Some moderately depressing news on the obesity front:   data from the latest national survey found that US obesity rates crept up again, to 26.7 percent.   That’s 27.4 percent among men, 26.0 percent among women.

But what’s especially depressing is that the real obesity rate in the US is probably much higher than this.   The figures above come from a telephone survey.   But a different national study, in which people’s actual height and weight were measured directly, found obesity rates of 33.8 percent (33.2 percent among men, and 35.5 percent among women).   That’s over a quarter higher than what the telephone survey found.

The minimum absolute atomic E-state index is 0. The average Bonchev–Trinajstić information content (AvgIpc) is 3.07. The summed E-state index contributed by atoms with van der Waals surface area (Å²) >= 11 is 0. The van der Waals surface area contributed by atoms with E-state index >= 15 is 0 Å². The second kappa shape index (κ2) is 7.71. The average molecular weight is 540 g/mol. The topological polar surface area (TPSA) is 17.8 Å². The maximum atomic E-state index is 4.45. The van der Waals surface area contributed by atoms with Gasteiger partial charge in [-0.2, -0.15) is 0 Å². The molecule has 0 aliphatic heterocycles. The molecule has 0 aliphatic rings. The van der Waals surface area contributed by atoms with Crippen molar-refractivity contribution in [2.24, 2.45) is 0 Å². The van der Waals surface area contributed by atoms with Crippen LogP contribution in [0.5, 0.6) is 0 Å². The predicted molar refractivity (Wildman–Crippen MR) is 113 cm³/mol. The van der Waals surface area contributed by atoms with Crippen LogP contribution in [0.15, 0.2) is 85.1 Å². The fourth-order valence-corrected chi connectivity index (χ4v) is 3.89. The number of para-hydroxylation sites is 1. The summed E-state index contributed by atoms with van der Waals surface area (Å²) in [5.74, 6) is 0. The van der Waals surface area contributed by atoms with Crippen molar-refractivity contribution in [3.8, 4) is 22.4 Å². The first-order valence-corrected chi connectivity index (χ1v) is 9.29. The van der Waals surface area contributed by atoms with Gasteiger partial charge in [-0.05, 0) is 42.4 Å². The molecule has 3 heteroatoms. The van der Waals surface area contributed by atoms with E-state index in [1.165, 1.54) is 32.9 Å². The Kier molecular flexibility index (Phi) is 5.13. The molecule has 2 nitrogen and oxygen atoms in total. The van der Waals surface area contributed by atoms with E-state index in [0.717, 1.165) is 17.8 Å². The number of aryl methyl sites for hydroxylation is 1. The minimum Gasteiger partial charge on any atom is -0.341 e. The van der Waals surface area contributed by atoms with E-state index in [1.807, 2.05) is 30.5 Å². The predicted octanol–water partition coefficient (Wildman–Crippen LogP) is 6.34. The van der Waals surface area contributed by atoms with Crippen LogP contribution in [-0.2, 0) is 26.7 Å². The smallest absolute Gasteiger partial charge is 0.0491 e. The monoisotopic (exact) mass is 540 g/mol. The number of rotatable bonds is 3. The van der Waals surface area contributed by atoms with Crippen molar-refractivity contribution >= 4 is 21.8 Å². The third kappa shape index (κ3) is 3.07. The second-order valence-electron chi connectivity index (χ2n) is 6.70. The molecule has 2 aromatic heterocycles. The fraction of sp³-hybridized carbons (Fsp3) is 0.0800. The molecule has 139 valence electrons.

The upshot:   on average, we’re either shorter or heavier (or both) than we’re willing to admit over the phone.

But in other slightly more optimistic food news, USDA is now reporting that US food consumption per capita peaked in 2002.   As the chart to the right shows, there’s been a modest decline since then:   as of 2008, we were eating a bit less than we did in 2000.   Still, we eat a heckuva lot more than we did 40 years ago, and most of the extra calories come from oil, sweeteners, and grains.   In short, junk.